Wednesday’s Child: The Joy of Falling
Even such preternaturally astute observers of the society of the future as George Orwell, Aldous Huxley, and Evgeny Zamyatin tended to simplify totalitarianism when they hinted that, intellectually, those living under its yoke would never rise above mediocrity. Freedom, their reasoning went, is first and foremost the freedom to soar.
Turns out, however, that freedom is the freedom for many to plummet and only for a very few to soar. And mediocrity, on this reading, is nothing to be scoffed at. The war machine that is a totalitarian society needs to be operated by competent heads and able hands, and the machine’s exalted owners cannot permit their populace to sink below mediocrity, which is as it were their regime’s golden mean. The time machine that is a free society, by contrast – I call it a time machine with reference to Goethe’s Faust, who personifies the civilized man’s hope for and faith in the eternity of the moment – is a free-for-all where the penalties for sinking below mediocrity are negligible. A free man is, first and foremost, free to be an imbecile.
One sees this as clearly in Italy as elsewhere. Girls who enjoy a vastly greater level of freedom than did their grandmothers cannot cook or clean even as well as their mothers, while what these liberated young ladies have acquired, intellectually or otherwise, in return for their sloth is at best questionable. While boys who, under totalitarianism, would be forced to learn the basics of engineering required to work, say, a continuous-wave radar, have never heard of the Doppler Effect and cannot properly fit an earthed plug to a kitchen microwave.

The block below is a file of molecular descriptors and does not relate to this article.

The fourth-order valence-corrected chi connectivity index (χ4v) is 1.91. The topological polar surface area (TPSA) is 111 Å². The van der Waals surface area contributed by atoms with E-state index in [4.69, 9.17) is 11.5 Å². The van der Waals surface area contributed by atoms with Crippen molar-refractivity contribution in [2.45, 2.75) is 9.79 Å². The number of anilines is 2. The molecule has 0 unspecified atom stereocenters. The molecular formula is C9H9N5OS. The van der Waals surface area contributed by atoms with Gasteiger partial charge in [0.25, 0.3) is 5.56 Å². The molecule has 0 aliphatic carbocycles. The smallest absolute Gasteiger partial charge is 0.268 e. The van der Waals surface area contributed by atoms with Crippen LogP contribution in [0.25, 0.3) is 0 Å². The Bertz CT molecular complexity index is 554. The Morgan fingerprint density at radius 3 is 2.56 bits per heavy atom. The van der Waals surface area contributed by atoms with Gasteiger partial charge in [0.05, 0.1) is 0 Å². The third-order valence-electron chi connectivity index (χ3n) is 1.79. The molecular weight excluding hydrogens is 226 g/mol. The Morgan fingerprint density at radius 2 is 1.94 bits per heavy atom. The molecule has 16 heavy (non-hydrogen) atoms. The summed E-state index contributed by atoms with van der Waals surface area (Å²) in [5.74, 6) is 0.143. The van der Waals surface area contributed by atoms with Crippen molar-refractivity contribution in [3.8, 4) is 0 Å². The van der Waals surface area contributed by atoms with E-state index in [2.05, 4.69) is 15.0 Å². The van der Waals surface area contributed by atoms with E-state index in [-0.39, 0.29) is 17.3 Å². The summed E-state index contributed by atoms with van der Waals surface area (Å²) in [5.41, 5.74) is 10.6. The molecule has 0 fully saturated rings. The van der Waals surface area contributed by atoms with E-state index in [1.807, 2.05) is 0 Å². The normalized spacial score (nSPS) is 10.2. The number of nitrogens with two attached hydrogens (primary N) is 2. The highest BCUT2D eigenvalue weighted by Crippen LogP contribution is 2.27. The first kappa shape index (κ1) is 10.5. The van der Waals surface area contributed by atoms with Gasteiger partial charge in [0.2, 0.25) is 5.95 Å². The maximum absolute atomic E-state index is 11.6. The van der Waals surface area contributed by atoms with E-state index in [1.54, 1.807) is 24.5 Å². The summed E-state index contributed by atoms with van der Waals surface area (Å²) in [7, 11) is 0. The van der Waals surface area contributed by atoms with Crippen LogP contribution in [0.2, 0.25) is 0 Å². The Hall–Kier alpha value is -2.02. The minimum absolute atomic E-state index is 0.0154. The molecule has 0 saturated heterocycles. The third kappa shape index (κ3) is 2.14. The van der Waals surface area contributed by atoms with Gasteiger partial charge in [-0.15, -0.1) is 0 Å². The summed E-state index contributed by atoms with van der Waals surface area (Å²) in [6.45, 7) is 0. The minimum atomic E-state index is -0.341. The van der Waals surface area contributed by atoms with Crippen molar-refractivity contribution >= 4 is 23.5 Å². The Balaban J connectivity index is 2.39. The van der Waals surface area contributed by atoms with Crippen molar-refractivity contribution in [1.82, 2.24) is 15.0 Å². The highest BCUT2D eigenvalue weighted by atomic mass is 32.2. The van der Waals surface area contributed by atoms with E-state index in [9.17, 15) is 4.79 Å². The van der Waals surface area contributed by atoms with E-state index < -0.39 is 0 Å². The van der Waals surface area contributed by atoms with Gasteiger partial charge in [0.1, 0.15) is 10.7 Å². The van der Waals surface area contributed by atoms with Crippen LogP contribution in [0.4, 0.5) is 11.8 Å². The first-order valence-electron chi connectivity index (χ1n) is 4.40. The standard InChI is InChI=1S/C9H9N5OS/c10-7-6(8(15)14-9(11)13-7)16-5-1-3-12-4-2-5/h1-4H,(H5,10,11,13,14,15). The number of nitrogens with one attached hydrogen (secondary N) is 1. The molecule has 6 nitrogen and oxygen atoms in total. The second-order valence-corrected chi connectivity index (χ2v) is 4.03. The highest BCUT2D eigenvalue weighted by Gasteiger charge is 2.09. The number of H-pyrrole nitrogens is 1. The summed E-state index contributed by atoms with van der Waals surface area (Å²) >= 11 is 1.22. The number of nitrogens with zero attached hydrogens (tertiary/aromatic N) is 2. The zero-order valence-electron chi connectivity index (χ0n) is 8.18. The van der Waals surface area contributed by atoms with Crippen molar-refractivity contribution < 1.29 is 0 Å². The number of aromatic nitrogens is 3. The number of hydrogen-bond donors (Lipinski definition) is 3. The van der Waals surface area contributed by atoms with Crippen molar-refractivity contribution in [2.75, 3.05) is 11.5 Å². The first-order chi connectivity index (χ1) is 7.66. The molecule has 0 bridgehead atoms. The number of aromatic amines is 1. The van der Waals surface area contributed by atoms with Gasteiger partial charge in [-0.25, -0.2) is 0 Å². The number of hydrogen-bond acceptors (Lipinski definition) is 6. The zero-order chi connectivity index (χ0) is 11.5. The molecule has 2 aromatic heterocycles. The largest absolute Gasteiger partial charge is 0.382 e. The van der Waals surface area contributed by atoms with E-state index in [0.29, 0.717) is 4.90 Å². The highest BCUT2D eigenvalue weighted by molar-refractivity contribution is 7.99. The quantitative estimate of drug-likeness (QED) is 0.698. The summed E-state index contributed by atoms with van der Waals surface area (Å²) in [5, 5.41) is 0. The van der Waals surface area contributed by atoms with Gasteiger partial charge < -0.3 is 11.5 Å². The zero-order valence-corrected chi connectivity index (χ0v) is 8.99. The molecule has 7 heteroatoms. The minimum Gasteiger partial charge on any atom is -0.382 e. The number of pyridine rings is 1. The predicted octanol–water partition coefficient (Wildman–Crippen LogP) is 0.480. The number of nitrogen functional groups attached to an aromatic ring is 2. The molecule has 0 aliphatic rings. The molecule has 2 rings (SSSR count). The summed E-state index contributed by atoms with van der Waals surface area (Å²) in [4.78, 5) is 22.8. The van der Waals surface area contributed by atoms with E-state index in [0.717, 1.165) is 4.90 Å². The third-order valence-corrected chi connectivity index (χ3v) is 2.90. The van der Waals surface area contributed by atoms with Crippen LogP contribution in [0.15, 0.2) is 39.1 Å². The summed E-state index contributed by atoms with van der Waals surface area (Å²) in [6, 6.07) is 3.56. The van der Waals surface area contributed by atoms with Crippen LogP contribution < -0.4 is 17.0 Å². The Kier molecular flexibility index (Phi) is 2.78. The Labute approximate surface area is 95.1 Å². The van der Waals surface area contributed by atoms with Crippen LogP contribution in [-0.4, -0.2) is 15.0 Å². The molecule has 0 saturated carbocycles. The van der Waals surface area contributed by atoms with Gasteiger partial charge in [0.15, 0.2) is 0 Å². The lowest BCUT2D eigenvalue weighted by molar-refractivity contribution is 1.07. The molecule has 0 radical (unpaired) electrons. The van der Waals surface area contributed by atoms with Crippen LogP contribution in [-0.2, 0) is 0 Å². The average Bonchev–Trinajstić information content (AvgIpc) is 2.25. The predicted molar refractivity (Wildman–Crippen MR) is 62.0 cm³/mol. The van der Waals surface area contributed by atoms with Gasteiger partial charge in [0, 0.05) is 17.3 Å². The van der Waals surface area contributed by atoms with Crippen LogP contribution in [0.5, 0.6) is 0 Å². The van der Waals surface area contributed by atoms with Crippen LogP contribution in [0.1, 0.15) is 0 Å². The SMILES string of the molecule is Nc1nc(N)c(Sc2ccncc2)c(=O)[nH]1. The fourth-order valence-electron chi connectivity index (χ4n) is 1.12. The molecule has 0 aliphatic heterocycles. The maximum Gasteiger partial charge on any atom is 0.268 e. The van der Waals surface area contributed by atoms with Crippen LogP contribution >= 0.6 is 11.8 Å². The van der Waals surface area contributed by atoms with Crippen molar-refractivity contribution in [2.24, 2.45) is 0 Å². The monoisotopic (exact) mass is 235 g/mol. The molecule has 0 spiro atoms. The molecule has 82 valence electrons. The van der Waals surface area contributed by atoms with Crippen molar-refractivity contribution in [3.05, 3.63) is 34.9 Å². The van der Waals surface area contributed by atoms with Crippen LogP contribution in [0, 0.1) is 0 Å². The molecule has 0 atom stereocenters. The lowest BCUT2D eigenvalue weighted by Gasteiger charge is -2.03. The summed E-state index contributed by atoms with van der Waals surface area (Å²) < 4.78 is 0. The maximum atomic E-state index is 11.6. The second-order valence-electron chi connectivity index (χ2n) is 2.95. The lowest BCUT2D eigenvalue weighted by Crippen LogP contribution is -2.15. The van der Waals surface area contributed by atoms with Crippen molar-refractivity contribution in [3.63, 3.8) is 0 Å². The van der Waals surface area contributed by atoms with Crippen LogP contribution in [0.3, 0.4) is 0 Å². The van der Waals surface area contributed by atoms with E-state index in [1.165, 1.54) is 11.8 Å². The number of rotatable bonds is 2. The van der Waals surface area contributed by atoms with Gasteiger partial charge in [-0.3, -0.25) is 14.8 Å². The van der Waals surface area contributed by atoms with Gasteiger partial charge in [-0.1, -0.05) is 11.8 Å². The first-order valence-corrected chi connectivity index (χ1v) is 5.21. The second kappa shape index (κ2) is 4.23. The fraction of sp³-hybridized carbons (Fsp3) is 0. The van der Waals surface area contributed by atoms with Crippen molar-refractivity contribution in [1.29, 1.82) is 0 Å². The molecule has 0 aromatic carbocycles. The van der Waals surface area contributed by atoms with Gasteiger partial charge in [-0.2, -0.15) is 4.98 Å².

On the plus side, the girls have elaborate tattoos on their necks and thighs, while the boys live off their parents well into their thirties. And, on the same plus side – with reference to the emotion I focus on in this series of posts – their attitude to life is joyful in the extreme. They are slipping beneath mediocrity under a cloudless Mediterranean sky, to a potpourri of ringtones from smartphones bought on credit, with as few existential thoughts as their virtually boundless freedom will allow them. They are happy campers. Time stands still for them, which as I say is the quintessentially Western definition of happiness.
Childhood is made of such unclouded joys. A few days ago an elated Britain thrilled to what a five-year-old girl from Leicester had said to Sky News: “I think he should leave, because he's been naughty.” She was referring to the Prime Minister of an ancient democracy and a nuclear power who had suddenly found himself reviled for having hosted a cocktail party during the pandemic, and that babble of hers reverberated with the menacing clarity of a Greta Thunberg, yet another child of Western media fame. The Prime Minister, in his turn, is rumored to have blubbered like a schoolboy while apologizing to MPs for that heinous misdeed of smoking behind the bicycle shed. Even more spectacularly, an heir to the British throne – a helicopter pilot in the Royal Navy, a career naval officer and a Green Beret – was revealed to have provided palace servants with a laminated photograph of his collection of teddy bears, so each could be placed in its original position after cleaning.
Famously, while staying in someone’s house without his valet, John Spencer-Churchill – Duke of Marlborough and scion of the Vanderbilt railroad dynasty – lamented that his “toothbrush wouldn’t foam.” Childhood, I repeat, is all about moments like this, yet the average inmate of any totalitarian regime, a rank mediocrity though he may be, would unhesitatingly describe the behavior of those grown men as infantile to the point of imbecility.
Under the conditions of freedom one enjoys falling into this kind of premature dotage, with its highs of causeless merriment and equally careless lows of blissful ignorance, just as many find pleasure in fairground rides, known in Russia, incidentally, as “American hills.” This point was made last week in a reader’s comment, and certainly amusements like horror films, recreational drugs, and even explicit pornography are all spokes on Gretchen’s wheel of nirvana whose endless spinning keeps the free man from attaining – yes, mediocrity.